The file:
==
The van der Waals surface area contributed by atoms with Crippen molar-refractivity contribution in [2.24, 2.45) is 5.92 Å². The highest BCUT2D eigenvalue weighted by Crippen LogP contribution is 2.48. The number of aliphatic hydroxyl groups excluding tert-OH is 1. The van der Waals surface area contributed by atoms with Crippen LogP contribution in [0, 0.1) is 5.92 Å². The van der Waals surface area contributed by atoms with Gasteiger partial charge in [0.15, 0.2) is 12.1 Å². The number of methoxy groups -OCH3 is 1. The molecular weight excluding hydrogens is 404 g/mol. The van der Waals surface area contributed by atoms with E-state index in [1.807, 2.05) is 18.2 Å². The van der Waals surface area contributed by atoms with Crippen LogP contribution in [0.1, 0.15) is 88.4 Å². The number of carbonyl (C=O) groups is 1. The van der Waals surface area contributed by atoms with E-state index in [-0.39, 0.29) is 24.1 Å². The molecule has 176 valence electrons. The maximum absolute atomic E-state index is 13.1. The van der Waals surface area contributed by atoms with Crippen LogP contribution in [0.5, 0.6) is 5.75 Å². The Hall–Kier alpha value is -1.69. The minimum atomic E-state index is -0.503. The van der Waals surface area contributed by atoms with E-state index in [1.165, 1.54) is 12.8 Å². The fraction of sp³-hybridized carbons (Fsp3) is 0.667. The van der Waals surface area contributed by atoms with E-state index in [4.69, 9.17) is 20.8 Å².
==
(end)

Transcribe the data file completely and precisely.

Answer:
The van der Waals surface area contributed by atoms with Crippen molar-refractivity contribution in [2.24, 2.45) is 5.92 Å². The highest BCUT2D eigenvalue weighted by Crippen LogP contribution is 2.48. The number of aliphatic hydroxyl groups excluding tert-OH is 1. The van der Waals surface area contributed by atoms with Crippen LogP contribution in [0, 0.1) is 5.92 Å². The van der Waals surface area contributed by atoms with Gasteiger partial charge in [0.15, 0.2) is 12.1 Å². The number of methoxy groups -OCH3 is 1. The molecular weight excluding hydrogens is 404 g/mol. The van der Waals surface area contributed by atoms with E-state index in [1.807, 2.05) is 18.2 Å². The van der Waals surface area contributed by atoms with Crippen LogP contribution in [0.1, 0.15) is 88.4 Å². The number of carbonyl (C=O) groups is 1. The van der Waals surface area contributed by atoms with E-state index in [-0.39, 0.29) is 24.1 Å². The molecule has 176 valence electrons. The maximum absolute atomic E-state index is 13.1. The van der Waals surface area contributed by atoms with Crippen LogP contribution in [0.5, 0.6) is 5.75 Å². The Hall–Kier alpha value is -1.69. The minimum atomic E-state index is -0.503. The van der Waals surface area contributed by atoms with E-state index in [1.165, 1.54) is 12.8 Å². The fraction of sp³-hybridized carbons (Fsp3) is 0.667. The van der Waals surface area contributed by atoms with E-state index in [4.69, 9.17) is 20.8 Å².